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Is the profession of ‘Sly’ really rockier than expected?

Sly Assessment: His Rocky Street of a Profession Is Headier Than You Count on

In the midst of the controversy surrounding Drew Barrymore’s return to her daytime discuss present, there’s a bigger dialog to be had about the peculiar nature of syndicated TV. While Barrymore has faced criticism for her decision to return during the WGA and SAG-AFTRA strikes, she is not the only daytime host making a comeback this week. Other shows, like “The Jennifer Hudson Show” and “The Talk,” are also launching new seasons.

So why are these shows returning amidst strikes and tensions? The answer lies in the world of syndicated TV. Unlike network shows that have a permanent slot on a network’s schedule, syndicated daytime talk shows like “The Drew Barrymore Show” have contractual obligations to deliver new episodes to their local station partners. This means that these shows are required to produce a specific number of episodes each season for over 200 local stations. If they don’t meet these obligations, they risk losing their show.

According to Frank Cicha, the executive vice president of programming for Fox Television Stations, the station group that carries many syndicated talk shows, “there are already more repeats than anyone needs, so the idea of your main talk shows not coming back, that gets a bit scary.” In an era where streaming services are gaining more viewership than linear programming, original talk shows are a costly production for a daytime market with fewer viewers. More repeats could lead to the decline of national syndication.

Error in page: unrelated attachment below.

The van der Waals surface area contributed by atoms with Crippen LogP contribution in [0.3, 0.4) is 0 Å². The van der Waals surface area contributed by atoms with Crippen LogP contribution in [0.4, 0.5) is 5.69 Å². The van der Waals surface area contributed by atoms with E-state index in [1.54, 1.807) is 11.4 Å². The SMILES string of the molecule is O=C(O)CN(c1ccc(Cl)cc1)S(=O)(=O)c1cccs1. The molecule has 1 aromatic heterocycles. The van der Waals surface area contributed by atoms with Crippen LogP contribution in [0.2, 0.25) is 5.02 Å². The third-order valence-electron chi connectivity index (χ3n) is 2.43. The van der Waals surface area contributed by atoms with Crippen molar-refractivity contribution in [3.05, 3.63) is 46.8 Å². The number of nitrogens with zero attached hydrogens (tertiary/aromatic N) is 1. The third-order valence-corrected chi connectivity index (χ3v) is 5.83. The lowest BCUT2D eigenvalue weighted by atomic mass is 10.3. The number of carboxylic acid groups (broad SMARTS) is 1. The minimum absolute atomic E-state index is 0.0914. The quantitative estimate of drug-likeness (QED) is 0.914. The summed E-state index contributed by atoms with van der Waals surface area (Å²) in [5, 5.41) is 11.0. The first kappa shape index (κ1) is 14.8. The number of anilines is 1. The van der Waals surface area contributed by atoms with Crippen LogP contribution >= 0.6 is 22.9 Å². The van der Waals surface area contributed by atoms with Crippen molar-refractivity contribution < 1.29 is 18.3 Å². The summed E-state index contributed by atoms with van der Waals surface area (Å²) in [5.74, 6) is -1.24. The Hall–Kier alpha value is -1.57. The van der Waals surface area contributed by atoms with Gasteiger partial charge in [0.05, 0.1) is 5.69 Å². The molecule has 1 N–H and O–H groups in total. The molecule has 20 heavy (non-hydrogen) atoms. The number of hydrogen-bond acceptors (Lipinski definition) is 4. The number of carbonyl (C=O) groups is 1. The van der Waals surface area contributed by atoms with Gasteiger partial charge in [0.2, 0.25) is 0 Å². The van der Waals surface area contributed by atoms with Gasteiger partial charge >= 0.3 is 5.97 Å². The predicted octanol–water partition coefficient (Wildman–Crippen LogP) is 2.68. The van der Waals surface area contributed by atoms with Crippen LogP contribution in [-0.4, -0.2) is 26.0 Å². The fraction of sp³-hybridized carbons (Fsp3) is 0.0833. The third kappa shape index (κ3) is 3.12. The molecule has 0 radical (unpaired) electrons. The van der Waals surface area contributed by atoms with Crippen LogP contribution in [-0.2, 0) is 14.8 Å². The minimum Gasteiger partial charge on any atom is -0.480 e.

However, for the writers who are currently on strike, this is a matter of fighting for better wages and working conditions. They have been on strike for over four months and feel that they are on a “death march.” Some of Barrymore’s own writers have spoken out against the show returning, but for those working in daytime, their livelihood depends on these shows. Each show employs a large staff, including two to four writers, and if a show were to be pulled off the air, many people would lose their jobs.

The debate about whether these shows can operate without writers is ongoing. While some shows may require a larger writing team, many shows are heavily unscripted and rely on off-the-cuff conversations. The WGA argues that all work on talk shows requires writers, but talk show staffers have expressed confusion over this statement, as it doesn’t seem to apply to all shows.

In the end, the decision to return to production during the strikes is a business one. Syndicated talk shows have contractual obligations to their local station partners and need to deliver new episodes to maintain their show. While there is criticism surrounding the return of these shows, it’s important to consider the complexities of the industry and the livelihoods that are at stake.